We are Survival, the global movement for tribal peoples’ rights.
We’re the only organization that champions tribal peoples around the world.
We help them defend their lives, protect their lands and determine their own futures.
We exist to prevent the annihilation of tribal peoples and to give them a platform to speak to the world so they can bear witness to the genocidal violence, slavery and racism they face on a daily basis. By lobbying the powerful we help defend the lives, lands and futures of people who should have the same rights as other contemporary societies.
A world where tribal peoples are respected as contemporary societies and their human rights protected.
We were founded in 1969 by a group of people appalled by the genocide of Amazonian Indigenous peoples detailed in a Sunday Times exposé.
For several years, we had little or no income and were run by volunteers. We published information about tribal peoples’ problems, supported projects in their communities, and lobbied for their rights in international forums like the UN.
But quickly it became apparent that the only way to ensure the continued survival of tribal peoples was also to catalyse a groundswell of public opinion in their favour.
That’s ultimately how all progressive movements foster lasting change, from stopping the slave trade two centuries ago, to destroying South African apartheid.
From our humble beginnings, our thousands of supporters around the world elevated our struggle to a global movement, with hundreds of concrete successes in the field.
The movement has radically altered the outlook for tribal peoples in many parts of the world.
Survival International works as a unified organization, operating in seven languages across six country offices which all have charitable/nonprofit status.
The international secretariat is based in London and its board of trustees govern the entire movement. Regional offices are managed by their own boards.
Our board members bring expertise in many different fields to Survival’s work, from Indigenous rights to journalism, via accountancy and the law, to name but a few.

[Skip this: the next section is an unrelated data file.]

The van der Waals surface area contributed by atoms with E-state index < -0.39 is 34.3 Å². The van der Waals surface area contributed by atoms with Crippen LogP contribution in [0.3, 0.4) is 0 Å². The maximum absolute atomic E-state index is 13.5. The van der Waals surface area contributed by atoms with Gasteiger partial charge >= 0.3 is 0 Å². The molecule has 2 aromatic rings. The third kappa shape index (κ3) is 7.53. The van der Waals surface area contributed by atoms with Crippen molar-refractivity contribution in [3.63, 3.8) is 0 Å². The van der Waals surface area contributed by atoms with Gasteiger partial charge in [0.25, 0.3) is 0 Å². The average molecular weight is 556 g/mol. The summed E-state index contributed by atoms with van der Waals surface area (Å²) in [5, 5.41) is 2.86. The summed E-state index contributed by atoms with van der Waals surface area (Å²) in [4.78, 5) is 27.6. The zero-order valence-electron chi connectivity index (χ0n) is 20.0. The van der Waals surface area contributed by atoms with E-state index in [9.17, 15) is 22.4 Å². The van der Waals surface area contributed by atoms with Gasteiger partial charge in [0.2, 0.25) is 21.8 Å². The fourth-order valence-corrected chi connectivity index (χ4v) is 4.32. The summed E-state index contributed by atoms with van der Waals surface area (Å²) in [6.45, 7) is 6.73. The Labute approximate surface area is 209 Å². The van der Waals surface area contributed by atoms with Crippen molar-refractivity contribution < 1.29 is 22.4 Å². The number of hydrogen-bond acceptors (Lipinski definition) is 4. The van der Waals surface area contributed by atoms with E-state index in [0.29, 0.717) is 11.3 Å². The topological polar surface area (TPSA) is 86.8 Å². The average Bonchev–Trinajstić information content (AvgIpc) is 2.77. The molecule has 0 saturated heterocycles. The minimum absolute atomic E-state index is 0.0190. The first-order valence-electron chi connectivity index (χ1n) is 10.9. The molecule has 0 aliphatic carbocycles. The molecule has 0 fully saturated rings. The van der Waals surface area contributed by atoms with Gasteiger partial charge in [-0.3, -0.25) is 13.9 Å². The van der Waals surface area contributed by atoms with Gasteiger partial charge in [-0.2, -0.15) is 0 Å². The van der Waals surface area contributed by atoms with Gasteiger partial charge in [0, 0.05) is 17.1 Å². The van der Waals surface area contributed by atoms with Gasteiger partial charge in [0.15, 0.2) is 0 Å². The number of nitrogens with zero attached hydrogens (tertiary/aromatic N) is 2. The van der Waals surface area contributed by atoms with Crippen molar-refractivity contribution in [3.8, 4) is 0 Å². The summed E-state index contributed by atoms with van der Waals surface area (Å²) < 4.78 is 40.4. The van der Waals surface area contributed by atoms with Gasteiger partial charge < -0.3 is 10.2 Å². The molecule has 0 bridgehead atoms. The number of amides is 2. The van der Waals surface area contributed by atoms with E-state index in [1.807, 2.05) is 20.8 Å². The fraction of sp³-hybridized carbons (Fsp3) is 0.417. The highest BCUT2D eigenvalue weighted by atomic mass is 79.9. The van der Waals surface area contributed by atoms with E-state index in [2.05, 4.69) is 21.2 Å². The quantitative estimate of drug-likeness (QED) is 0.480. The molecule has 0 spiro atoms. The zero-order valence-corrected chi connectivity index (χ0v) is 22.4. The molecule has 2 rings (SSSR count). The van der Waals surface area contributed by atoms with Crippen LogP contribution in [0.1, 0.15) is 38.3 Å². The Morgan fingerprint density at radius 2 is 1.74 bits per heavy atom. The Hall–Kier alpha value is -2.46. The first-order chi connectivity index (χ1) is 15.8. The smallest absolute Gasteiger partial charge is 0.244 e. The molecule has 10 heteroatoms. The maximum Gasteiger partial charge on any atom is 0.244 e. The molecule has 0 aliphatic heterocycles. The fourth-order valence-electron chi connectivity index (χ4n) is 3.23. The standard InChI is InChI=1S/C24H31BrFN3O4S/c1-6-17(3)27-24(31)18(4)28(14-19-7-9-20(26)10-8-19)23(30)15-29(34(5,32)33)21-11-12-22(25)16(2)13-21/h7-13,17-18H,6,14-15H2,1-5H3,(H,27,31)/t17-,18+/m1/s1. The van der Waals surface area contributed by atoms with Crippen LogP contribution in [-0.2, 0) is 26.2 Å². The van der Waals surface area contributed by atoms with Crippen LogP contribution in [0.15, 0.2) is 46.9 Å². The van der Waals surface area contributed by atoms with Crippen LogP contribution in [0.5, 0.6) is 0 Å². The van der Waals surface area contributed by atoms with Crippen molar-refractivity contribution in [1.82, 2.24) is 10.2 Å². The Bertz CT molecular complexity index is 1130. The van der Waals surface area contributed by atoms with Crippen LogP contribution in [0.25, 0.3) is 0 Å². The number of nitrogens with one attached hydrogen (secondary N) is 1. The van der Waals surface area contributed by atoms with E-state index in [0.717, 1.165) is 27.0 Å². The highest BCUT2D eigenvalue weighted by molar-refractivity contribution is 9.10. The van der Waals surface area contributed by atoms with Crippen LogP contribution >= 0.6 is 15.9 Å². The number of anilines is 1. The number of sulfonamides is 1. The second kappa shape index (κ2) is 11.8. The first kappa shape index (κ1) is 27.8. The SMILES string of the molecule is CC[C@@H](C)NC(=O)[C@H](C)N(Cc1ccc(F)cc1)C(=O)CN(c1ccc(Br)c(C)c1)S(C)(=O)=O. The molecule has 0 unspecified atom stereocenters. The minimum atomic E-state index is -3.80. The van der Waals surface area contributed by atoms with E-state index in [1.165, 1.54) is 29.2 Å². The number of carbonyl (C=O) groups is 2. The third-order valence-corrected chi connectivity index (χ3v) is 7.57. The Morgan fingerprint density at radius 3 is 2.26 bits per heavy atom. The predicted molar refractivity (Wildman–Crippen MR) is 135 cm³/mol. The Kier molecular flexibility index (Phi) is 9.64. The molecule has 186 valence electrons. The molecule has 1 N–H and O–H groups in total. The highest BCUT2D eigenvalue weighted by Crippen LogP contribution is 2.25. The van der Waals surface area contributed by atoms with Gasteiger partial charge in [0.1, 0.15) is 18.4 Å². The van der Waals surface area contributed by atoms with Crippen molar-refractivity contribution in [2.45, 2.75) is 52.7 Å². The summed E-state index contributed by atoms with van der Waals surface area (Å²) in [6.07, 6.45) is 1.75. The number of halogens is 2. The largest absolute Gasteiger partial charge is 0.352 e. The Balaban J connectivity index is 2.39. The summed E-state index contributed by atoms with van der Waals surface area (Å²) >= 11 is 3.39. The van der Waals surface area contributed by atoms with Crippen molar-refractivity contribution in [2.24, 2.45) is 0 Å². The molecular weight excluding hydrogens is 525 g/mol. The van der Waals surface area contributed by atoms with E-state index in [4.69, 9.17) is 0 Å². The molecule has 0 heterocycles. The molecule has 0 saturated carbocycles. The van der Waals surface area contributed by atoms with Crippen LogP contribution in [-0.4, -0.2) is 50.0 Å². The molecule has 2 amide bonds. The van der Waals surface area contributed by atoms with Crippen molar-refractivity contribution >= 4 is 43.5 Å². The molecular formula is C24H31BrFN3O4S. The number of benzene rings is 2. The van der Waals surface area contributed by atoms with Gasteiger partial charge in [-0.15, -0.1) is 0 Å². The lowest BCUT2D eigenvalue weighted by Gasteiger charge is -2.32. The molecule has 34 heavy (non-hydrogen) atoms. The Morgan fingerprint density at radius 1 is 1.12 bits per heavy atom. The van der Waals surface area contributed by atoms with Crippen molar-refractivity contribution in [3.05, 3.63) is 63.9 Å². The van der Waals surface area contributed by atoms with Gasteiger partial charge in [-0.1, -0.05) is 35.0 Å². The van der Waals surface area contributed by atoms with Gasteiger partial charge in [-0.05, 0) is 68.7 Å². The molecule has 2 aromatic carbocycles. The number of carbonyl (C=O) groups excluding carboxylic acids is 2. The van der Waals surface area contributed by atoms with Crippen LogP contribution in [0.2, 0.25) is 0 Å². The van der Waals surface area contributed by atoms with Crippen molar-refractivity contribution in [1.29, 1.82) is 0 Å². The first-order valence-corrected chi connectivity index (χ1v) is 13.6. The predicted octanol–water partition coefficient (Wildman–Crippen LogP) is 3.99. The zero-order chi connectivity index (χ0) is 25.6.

In order to preserve our integrity and independence, we refuse all money from national governments, the principal violators of tribal peoples’ rights. We also do not accept donations from any company that abuses tribal peoples’ rights or is likely to do so.
Very unusually for an international NGO, Survival is funded almost entirely by the general public. Our merchandise and a few trusts and foundations also contribute to our work. That’s what guarantees our powerful and independent voice. Some Indigenous organizations also donate to our work.
Many of our staff remain anonymous for their own safety. This also makes it harder for governments to block our access to tribal peoples.
Staff includes regional experts with direct experience of, and contacts in, hundreds of tribal communities and organizations. Our director is Caroline Pearce.
We don’t have offices where tribal peoples live. This means we are never pressed to change our work in order to protect our staff from threats they might receive.
We aren’t controlled by tribal peoples themselves because we are primarily a movement opposing crimes that stem from our own society. We also have supporters in countries where tribes live, including some tribal individuals themselves.
Since Survival started in 1969 hundreds of thousands of people in over one hundred countries around the world have supported our campaigns. Here are just some of the public figures who have contributed to our work.
Actor Mark Rylance and Yanomami shaman Davi Kopenawa
His Holiness the 14th Dalai Lama
Claude Levi Strauss
Photographer Sebastião Salgado showing his support for the Awá, Earth’s most endangered tribe.
Sir Quentin Blake
Actress Sophie Okonedo showing her support for the Awá, Earth’s most endangered tribe.
We won’t give up until tribal peoples are respected as contemporary societies, in control of their lives and lands, free to determine their own futures.
We’re fighting to stop human rights abuses committed in the name of conservation, and to put indigenous peoples in control of wildlife protection.
There are more than one hundred uncontacted tribes around the world. Their survival is under threat from violence, disease and racism. Read and take action today.
Unheard voices, unique perspectives. Indigenous people speak out about what matters to them.
Factory Schools 'reprogram' tribal and indigenous children to fit the dominant society. We’re pushing for indigenous education to be under indigenous control.